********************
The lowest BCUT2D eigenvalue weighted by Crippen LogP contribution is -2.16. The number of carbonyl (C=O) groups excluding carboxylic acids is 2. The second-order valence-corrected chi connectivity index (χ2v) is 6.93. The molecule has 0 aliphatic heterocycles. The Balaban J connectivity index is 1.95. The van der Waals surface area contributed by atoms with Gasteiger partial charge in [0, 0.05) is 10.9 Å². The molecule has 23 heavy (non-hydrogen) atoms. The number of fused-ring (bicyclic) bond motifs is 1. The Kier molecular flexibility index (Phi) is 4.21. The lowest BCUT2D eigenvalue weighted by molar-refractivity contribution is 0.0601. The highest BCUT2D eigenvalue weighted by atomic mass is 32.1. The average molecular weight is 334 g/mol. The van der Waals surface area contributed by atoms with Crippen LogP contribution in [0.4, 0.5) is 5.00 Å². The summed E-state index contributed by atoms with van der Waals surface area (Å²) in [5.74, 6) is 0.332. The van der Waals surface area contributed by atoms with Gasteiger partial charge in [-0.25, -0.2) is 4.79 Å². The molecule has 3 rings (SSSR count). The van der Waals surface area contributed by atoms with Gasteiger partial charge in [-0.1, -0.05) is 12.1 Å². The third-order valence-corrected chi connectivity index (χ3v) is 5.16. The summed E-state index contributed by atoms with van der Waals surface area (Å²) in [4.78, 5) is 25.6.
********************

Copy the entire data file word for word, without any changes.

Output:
The lowest BCUT2D eigenvalue weighted by Crippen LogP contribution is -2.16. The number of carbonyl (C=O) groups excluding carboxylic acids is 2. The second-order valence-corrected chi connectivity index (χ2v) is 6.93. The molecule has 0 aliphatic heterocycles. The Balaban J connectivity index is 1.95. The van der Waals surface area contributed by atoms with Gasteiger partial charge in [0, 0.05) is 10.9 Å². The molecule has 23 heavy (non-hydrogen) atoms. The number of fused-ring (bicyclic) bond motifs is 1. The Kier molecular flexibility index (Phi) is 4.21. The lowest BCUT2D eigenvalue weighted by molar-refractivity contribution is 0.0601. The highest BCUT2D eigenvalue weighted by atomic mass is 32.1. The average molecular weight is 334 g/mol. The van der Waals surface area contributed by atoms with Crippen LogP contribution in [0.4, 0.5) is 5.00 Å². The summed E-state index contributed by atoms with van der Waals surface area (Å²) in [5.74, 6) is 0.332. The van der Waals surface area contributed by atoms with Gasteiger partial charge in [-0.25, -0.2) is 4.79 Å². The molecule has 3 rings (SSSR count). The van der Waals surface area contributed by atoms with Gasteiger partial charge in [-0.1, -0.05) is 12.1 Å². The third-order valence-corrected chi connectivity index (χ3v) is 5.16. The summed E-state index contributed by atoms with van der Waals surface area (Å²) in [4.78, 5) is 25.6.